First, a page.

I Went to a Love Hotel, Japan’s Open Taboo
It was approaching midnight on a cold Tuesday. My boyfriend and I were drunkenly trawling the backstreets of Shibuya, leading us to the street of dôgenzaka in search of a Love Hotel (rabu hoteru).
The hotels towered over the street, drawing in cliental with grandiose light displays that looked like they had been plucked out of a disco movie. Many of the hotels’ rooms matched, offering rooms with décor reminiscent of a 70s porn scene.
Shibuya’s love hotel district was rife with couples that seemed otherwise non-existent in Tokyo. Perhaps it being a weekday, but the majority of cliental was young professionals, entering and leaving these establishments in their crisp suits. Business at a love hotel is brisk and anonymous: rooms are for reservation for two or three hour durations (kyûkei), or an overnight stay (shukkuhaku). We chose the most reasonably priced hotel and opted for an overnight stay.
The preservation of anonymity of love hotel patrons is paramount. The central concept of minimal face-to-face contact made the check in process for us gaijin (silly foreigners) extremely confusing.
The reception of a standard love hotel is comprised of a small hole with a curtain, so that the staff cannot identify guests. Once we were able to flag down a receptionist, we were guided to a touch screen offering various rooms and durations. No ID required.
I self-consciously attempted to hand over my 10,000 yen note ($120AUD) for the room, which was swiftly rejected by the receptionist. I was told that I was to pay the fee inside our room, and sure enough at the entry of the suite there was a machine asking for the room fee.
The blatant contradictions of love hotels became strikingly obvious. They simultaneously exist out in the open; yet are surrounded by secrecy to the point of appearing taboo. Human desires have become a booming commodity in contemporary Japan. It is estimated that Japanese couples make more than half a billion trips to love hotels each year.
The paradoxical notions of sex in Japan seamlessly fit into Japanese society. This can be explained through identifying Japan’s founding morals surrounding sex, and the developments that took place post-WWII.
Many Japanese values have long been rooted in Confucianism: a value set that inherently suppresses sexuality. Women were at the bottom of the hierarchy under Confucianism, and were expected to only have contact with their close relatives, husbands or masters. Confucian definitions of gender are entrenched in paternalistic and patriarchal relationships between men and women. Women were offered little sexual freedom, meaning that for much of Japan’s history, the concept of sex was mostly confined to the notions of marriage and reproduction.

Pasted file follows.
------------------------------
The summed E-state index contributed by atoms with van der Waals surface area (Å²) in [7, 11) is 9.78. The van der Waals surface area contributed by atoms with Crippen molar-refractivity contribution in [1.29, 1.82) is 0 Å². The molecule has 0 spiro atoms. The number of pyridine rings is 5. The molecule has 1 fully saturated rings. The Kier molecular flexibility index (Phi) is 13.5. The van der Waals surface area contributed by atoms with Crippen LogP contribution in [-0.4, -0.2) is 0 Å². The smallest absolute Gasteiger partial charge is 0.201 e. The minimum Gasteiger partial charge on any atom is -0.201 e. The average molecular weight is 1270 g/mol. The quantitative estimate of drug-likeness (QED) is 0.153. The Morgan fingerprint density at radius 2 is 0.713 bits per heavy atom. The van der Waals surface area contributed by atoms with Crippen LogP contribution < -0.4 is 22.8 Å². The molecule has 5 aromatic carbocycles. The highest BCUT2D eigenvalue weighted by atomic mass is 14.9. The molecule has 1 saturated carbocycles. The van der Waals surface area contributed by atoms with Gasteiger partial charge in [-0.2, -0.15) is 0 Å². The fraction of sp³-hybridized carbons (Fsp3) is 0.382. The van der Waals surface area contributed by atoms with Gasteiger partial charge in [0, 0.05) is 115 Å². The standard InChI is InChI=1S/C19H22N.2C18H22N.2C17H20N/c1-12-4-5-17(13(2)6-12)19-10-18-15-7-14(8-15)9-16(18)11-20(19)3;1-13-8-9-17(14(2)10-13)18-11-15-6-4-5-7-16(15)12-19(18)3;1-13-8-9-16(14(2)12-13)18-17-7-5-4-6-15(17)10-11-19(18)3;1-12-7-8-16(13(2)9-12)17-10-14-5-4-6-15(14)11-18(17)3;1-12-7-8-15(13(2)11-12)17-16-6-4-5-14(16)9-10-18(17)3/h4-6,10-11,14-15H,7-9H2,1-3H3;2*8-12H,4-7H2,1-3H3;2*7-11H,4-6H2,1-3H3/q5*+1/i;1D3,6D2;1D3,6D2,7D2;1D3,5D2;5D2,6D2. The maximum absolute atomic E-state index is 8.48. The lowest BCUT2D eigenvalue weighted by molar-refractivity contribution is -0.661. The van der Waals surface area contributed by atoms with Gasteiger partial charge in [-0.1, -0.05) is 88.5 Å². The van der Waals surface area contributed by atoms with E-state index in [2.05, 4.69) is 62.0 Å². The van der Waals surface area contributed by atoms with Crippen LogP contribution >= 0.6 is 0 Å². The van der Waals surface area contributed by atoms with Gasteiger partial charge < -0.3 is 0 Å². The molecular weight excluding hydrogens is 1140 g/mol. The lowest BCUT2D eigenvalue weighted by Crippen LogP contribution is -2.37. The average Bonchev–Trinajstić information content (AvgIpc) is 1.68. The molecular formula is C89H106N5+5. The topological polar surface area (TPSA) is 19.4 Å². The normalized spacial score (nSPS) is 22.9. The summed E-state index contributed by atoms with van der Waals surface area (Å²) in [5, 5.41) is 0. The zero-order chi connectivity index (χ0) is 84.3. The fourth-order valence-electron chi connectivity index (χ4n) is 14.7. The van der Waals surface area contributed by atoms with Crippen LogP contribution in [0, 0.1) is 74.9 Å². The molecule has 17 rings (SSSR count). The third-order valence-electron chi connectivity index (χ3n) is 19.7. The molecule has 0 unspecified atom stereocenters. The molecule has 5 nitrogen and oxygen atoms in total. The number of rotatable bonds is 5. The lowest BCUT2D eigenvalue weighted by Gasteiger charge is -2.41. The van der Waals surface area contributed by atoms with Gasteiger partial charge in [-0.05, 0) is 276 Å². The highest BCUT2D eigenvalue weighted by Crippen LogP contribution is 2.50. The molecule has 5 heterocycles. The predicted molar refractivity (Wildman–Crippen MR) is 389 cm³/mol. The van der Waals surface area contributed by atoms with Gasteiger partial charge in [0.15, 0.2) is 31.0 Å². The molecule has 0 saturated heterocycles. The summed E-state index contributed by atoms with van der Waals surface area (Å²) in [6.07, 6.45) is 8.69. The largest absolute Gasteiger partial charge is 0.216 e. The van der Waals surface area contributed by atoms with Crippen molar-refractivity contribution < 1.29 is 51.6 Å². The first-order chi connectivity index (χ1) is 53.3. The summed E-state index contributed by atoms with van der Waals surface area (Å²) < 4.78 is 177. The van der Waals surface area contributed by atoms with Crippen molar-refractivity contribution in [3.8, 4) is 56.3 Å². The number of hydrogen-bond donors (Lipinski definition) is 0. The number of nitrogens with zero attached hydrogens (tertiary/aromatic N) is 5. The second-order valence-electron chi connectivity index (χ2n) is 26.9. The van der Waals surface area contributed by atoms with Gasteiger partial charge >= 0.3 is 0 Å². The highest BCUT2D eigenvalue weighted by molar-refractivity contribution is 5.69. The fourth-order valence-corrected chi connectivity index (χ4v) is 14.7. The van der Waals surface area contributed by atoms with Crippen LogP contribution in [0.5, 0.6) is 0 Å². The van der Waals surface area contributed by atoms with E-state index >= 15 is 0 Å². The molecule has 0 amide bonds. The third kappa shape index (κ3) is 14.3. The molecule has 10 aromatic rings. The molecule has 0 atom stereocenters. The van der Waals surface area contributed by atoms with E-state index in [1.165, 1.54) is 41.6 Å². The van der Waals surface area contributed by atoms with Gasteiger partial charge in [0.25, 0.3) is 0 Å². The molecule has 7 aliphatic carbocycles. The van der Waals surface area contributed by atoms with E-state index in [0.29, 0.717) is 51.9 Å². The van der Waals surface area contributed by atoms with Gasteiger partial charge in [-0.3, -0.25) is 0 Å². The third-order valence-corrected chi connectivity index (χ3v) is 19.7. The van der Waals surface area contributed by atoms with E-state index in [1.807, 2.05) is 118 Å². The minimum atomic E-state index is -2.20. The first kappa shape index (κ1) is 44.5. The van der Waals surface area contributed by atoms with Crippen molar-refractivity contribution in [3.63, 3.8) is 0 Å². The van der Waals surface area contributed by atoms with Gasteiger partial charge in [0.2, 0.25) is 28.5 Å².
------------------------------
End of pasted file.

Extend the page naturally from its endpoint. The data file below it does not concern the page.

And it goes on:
By the 20th century, Confucianism was almost entirely irrelevant, but these conservative views of sex have lingered. Sex is accepted, and even encouraged, but only behind closed doors. The stark division between public and private framed the private as a kind of escape. The trauma of Japan’s defeat in WWII and its subsequent occupation by the USA redefined the nation’s morale.
Almost half of the nation’s pre-war population had perished, and cities looked like wastelands. Famine and desperate economic situation triggered an escapism psyche in Japanese society. This escapism took shape in many forms, being alcohol, kawaii culture and finally, sex. This mentality was paired with Japan’s unexpected rise from the ashes of defeat to economic power.
The high economic growth period from the late 1950s to early 1970s fuelled a growing need for leisure activities. It was the 1970s when love hotels reached their prevalence in mainstream society. With escapism still in the Japanese psyche, outlandish love hotels erupted, such as the Disney castle style love hotel Meguro Emperor, as well as others that mimicked themes from Western fairytales. Since then, love hotels now offer various themes such as under-water and space themed.
Sex being shrouded by secrecy was thrust upon me once entering our suite at the love hotel. Our bathroom was gargantuan by any metric, coming equipped with luxuries. A glistening clean self-flushing toilet, equipped with its own soundtracks for privacy. A mammoth bath with flashing fluorescent lights and powerful jets, a scene reminiscent of the streets that lay below. Our bathroom was huge. Our bed was huge. Our TV was huge… our window was non-existent. Sex is for private, but it is to be indulged.
Beside our lavish bed sat an iPad, tempting clientele with their wildest fantasies. Lingerie, sexy costumes varying from Mrs Claus to Sailor Moon were on offer for a small fee of 500 yen ($7AUD). Vibrators, condoms, pocket pussies. The love hotel catered to any sexual desire. The TV hanging on the wall in place of a window offered a wide selection of porn, varying in extremeness, right next to golf lessons. The love hotel catered to sex and businessmen.
All types of people visit love hotels. They are a place for people to escape the rigid demands of work in Japanese society, where death by overwork is common place, so common it has its own name (karōshi).
Love hotels offer people a rare space for privacy and intimacy, as well as staying true to the escapism psyche that has been engrained in society. From an outside perspective, it seems impossible to harmonise Japan’s two views on sex, yet they have.
Photos of and by the author